Connected Knowledge, Problem Solving Tools and Estimation

April 20, 2020

Only connect! That was the whole of her sermon… Live in fragments no longer.

- EM Forster, from Howard’s End

 

The Value of Connected Knowledge

 

Facts or ideas we know, are often disparate and unconnected. As we grow, we make more connections, thereby creating meaning, and are able to not only deepen our understanding of individual facts and ideas, but also use what we know effectively. This process is described by the ‘knowledge lattice’ analogy below. 

 

Every dot marks a piece of knowledge—a fact or an idea. Now add bonds between neighboring pieces of knowledge, with a probability 𝑝bond for each bond. The following figures show examples of finite lattices starting at 𝑝bond = 0.4. Marked in bold is the largest cluster—the largest connected set of dots. As 𝑝bond increases, this cluster unifies an ever-larger fraction of the lattice of knowledge. 

 

For long-lasting learning, the pieces of knowledge should support each other through their connections. For when we remember a fact or use an  idea, we activate connected facts and ideas and solidify them in our minds. By using the tools described below, we can help young learners, master in a few years, what might have taken us a couple of decades to master!

 

Problem-Solving Approaches/ Tools

 

The tools/ approaches below help learners connect disparate facts and ideas and promote long-lasting learning. 

 

 

 

GenWise had an exchange with Prof Sanjoy Mahajan, Associate Professor, MIT on the importance of building these skills in middle- and high-school children, which he strongly encourages us to pursue. 

 

The GenWise approach to getting middle- and high-school learners become better problem solvers is to encourage them to apply the above tools to conceptualise problems, list down their assumptions, get them to reflect on the quality of their assumptions (and refine the same), arrive at estimates through multiple routes (demand side, supply side, etc.), appreciate Orders of Magnitude, validate for reasonableness and so on. Learners quickly transition from “I can get all my answers these days on Google” to getting hooked on to these new ways of structuring and consolidating knowledge/ facts/ ideas. 

 

Below are examples of (a partial set of) courses (and specific problems we have tried to solve) where we have used these tools; answers to many of these could be “it depends!”, and that is exactly where interesting conversations start…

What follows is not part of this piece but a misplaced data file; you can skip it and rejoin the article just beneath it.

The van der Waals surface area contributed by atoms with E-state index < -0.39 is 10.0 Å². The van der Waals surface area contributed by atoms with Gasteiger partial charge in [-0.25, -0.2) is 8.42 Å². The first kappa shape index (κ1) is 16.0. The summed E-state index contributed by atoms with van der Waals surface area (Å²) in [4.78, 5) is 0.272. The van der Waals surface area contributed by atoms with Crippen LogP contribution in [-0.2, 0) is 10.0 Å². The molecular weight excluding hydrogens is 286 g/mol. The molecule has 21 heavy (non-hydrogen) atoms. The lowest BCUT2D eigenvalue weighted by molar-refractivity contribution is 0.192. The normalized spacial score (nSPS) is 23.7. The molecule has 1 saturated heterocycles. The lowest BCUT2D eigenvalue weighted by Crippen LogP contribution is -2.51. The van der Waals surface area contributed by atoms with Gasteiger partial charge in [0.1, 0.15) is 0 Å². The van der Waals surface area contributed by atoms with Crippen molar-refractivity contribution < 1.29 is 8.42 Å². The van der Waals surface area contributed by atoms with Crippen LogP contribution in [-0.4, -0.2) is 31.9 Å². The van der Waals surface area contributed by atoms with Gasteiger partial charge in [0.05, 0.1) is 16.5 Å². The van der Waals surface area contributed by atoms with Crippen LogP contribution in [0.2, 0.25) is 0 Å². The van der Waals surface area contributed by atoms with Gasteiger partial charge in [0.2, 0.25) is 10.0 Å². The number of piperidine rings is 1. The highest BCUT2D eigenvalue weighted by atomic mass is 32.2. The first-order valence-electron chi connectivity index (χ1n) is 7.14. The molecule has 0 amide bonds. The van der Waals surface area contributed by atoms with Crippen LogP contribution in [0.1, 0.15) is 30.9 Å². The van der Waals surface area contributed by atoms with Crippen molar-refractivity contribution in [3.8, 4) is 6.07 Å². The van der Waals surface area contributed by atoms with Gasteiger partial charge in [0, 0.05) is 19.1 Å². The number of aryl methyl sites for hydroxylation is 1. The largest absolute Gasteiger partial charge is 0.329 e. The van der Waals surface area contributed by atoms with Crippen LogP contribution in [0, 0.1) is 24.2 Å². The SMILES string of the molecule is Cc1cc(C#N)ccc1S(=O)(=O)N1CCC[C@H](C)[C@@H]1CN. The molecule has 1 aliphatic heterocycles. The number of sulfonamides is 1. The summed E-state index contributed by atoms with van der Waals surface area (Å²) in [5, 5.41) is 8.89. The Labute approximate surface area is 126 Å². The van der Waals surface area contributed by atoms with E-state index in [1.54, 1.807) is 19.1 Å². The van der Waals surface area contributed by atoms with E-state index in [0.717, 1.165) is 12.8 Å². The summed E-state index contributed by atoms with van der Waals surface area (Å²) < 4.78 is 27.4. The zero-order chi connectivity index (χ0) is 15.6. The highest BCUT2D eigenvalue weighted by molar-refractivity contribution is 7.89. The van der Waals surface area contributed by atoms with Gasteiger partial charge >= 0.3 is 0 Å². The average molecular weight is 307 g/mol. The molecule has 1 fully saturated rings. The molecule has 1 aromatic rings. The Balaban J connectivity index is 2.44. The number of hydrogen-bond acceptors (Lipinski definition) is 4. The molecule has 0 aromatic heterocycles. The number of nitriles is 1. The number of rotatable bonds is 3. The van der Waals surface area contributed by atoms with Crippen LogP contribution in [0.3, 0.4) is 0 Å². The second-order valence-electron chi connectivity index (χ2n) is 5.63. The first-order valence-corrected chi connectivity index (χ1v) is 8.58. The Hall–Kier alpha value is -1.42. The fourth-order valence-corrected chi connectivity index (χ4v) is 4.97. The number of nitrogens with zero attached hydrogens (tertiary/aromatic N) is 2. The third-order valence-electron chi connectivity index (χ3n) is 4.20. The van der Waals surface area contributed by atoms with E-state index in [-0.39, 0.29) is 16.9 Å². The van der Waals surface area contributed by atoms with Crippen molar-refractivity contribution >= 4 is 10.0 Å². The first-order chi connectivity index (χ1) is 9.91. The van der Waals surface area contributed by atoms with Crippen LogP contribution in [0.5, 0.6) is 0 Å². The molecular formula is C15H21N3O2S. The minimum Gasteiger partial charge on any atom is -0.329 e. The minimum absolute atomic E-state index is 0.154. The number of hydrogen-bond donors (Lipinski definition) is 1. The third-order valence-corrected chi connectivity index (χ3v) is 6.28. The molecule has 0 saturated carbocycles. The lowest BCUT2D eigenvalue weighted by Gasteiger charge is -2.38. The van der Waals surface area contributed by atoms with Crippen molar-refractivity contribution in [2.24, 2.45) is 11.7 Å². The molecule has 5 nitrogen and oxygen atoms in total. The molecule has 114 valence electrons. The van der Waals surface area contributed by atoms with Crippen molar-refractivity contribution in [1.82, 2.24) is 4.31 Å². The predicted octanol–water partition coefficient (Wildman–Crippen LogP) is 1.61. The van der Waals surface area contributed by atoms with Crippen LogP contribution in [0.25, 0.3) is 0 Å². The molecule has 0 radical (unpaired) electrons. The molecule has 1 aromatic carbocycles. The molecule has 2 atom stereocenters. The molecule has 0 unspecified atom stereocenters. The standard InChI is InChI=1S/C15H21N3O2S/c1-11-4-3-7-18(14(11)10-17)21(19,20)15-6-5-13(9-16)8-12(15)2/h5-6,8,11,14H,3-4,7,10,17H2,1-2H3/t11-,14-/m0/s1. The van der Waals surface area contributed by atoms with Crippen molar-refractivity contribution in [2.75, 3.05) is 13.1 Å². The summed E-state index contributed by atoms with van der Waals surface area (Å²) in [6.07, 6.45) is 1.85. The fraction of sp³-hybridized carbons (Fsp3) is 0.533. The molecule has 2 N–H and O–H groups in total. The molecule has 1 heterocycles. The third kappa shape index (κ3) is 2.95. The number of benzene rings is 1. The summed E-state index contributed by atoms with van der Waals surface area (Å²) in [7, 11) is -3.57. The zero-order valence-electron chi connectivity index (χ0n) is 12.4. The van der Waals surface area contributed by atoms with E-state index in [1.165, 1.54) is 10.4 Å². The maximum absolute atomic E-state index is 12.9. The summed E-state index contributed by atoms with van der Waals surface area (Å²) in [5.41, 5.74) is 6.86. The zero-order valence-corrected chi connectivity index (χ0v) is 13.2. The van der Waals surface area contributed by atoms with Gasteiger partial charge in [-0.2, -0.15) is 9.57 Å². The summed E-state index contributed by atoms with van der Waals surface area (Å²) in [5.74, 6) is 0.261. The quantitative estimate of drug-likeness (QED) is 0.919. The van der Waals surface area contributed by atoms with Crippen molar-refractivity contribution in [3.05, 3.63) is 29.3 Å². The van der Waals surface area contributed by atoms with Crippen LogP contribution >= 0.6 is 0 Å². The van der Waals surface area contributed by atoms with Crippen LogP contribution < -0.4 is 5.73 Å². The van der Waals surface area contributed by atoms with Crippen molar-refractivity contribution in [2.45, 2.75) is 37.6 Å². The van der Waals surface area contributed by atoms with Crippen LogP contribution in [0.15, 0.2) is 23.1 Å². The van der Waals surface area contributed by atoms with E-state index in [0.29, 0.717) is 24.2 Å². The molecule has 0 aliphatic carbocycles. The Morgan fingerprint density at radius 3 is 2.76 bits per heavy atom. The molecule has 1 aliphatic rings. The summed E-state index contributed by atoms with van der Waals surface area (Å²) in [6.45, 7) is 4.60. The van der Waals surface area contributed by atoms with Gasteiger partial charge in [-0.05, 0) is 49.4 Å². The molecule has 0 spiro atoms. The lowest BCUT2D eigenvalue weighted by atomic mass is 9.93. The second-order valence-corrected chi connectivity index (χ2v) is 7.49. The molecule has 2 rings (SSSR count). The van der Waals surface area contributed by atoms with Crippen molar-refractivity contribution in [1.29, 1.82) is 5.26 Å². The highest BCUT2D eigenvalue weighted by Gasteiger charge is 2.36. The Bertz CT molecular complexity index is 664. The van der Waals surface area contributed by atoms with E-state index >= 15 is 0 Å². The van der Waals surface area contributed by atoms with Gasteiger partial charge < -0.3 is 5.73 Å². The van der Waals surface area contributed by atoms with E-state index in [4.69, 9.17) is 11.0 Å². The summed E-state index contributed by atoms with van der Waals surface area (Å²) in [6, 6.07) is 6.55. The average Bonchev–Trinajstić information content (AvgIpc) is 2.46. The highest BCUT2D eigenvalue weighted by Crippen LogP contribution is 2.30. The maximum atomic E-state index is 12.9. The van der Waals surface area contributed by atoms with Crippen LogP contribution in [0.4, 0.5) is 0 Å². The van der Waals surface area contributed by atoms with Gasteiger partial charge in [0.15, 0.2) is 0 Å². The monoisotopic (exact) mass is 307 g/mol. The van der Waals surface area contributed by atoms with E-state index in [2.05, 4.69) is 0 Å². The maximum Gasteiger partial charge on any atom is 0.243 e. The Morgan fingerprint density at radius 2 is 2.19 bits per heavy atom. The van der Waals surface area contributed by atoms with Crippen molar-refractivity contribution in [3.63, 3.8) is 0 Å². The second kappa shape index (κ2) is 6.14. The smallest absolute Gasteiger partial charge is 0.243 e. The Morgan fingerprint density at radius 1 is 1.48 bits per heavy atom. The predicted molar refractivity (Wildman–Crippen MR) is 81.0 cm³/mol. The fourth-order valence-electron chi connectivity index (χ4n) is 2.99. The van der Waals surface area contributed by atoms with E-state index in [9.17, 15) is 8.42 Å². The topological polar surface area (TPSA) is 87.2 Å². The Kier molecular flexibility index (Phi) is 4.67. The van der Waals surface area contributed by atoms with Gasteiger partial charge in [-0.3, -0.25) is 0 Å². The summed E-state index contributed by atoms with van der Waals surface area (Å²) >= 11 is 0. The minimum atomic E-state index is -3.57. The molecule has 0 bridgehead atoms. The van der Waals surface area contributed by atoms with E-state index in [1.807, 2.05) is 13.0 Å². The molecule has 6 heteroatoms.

• Wicked Problems: Urban Transportation

    • For travel between Chennai and Bengaluru, which is more fuel efficient - flying or road travel?

    • For Mass Rapid Transit, which is better - Bus Vs Train?

  • Nature, Society, and the Individual

    • What is the contribution of automobiles to New Delhi’s air pollution?

    • Estimate the quantity of waste generated in your housing community

    • Is a Vegan diet friendlier on the environment?

    • How much money does a small dairy farmer in India make per litre of milk?

    • How large is Greenland, relative to the African continent, area-wise?

    • Estimate the diameter of the earth

    • Estimate the population density of an Indian urban centre, say Bengaluru

  • Estimation Techniques

    • # of leaves on all the trees in Cubbon park?

    • # of animals of an endangered species, say the Bengal tiger, in India

    • # of barbers in Bengaluru :-)

    • Mass of air in our classroom

We are confident that many teachers are already supporting learners with these principles/ tools. A more conscious approach to incorporating these formally in the classroom could go a long way towards solidifying, consolidating knowledge and connections for your learners - we can easily see applications in Geography, Social Sciences, Physical Sciences, Business Studies, Economics, Environmental Science, Mathematics - literally everywhere!

 

Some References

  1. The Art of Insight in Science & Engineering; Mastering Complexity
    Most of the input for this document is thanks to this excellent resource, which has been put together on the back of a course at MIT, Boston, USA.

     

  2. Guesstimation: Solving the World's Problems on the Back of a Cocktail Napkin

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